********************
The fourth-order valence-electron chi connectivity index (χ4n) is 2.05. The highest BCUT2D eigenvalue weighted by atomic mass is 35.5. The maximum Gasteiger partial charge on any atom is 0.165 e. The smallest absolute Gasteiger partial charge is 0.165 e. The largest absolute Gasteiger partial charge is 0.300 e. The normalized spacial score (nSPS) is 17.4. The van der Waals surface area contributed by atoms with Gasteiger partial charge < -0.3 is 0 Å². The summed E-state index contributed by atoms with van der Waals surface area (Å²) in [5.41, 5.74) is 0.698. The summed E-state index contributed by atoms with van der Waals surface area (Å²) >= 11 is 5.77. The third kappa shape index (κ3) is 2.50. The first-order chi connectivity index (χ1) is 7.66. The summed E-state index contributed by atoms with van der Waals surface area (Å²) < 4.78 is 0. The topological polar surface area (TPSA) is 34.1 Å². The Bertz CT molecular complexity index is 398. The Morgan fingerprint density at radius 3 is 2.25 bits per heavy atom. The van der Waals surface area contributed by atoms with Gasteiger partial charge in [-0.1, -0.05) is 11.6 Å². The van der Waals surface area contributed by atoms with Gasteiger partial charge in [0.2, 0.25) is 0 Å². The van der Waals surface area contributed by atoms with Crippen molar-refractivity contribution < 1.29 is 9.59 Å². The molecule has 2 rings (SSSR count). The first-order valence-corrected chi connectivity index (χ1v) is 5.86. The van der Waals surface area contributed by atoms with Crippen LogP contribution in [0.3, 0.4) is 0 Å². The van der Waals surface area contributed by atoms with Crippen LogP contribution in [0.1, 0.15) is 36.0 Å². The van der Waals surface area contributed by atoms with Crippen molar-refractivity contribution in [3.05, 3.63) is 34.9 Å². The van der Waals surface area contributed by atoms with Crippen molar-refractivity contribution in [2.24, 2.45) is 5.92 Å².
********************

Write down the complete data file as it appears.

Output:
The fourth-order valence-electron chi connectivity index (χ4n) is 2.05. The highest BCUT2D eigenvalue weighted by atomic mass is 35.5. The maximum Gasteiger partial charge on any atom is 0.165 e. The smallest absolute Gasteiger partial charge is 0.165 e. The largest absolute Gasteiger partial charge is 0.300 e. The normalized spacial score (nSPS) is 17.4. The van der Waals surface area contributed by atoms with Gasteiger partial charge < -0.3 is 0 Å². The summed E-state index contributed by atoms with van der Waals surface area (Å²) in [5.41, 5.74) is 0.698. The summed E-state index contributed by atoms with van der Waals surface area (Å²) >= 11 is 5.77. The third kappa shape index (κ3) is 2.50. The first-order chi connectivity index (χ1) is 7.66. The summed E-state index contributed by atoms with van der Waals surface area (Å²) < 4.78 is 0. The topological polar surface area (TPSA) is 34.1 Å². The Bertz CT molecular complexity index is 398. The Morgan fingerprint density at radius 3 is 2.25 bits per heavy atom. The van der Waals surface area contributed by atoms with Gasteiger partial charge in [-0.1, -0.05) is 11.6 Å². The van der Waals surface area contributed by atoms with Gasteiger partial charge in [0.2, 0.25) is 0 Å². The van der Waals surface area contributed by atoms with Crippen molar-refractivity contribution < 1.29 is 9.59 Å². The molecule has 2 rings (SSSR count). The first-order valence-corrected chi connectivity index (χ1v) is 5.86. The van der Waals surface area contributed by atoms with Crippen LogP contribution in [0.3, 0.4) is 0 Å². The van der Waals surface area contributed by atoms with Crippen LogP contribution in [0.1, 0.15) is 36.0 Å². The van der Waals surface area contributed by atoms with Crippen molar-refractivity contribution in [3.05, 3.63) is 34.9 Å². The van der Waals surface area contributed by atoms with Crippen molar-refractivity contribution in [2.24, 2.45) is 5.92 Å².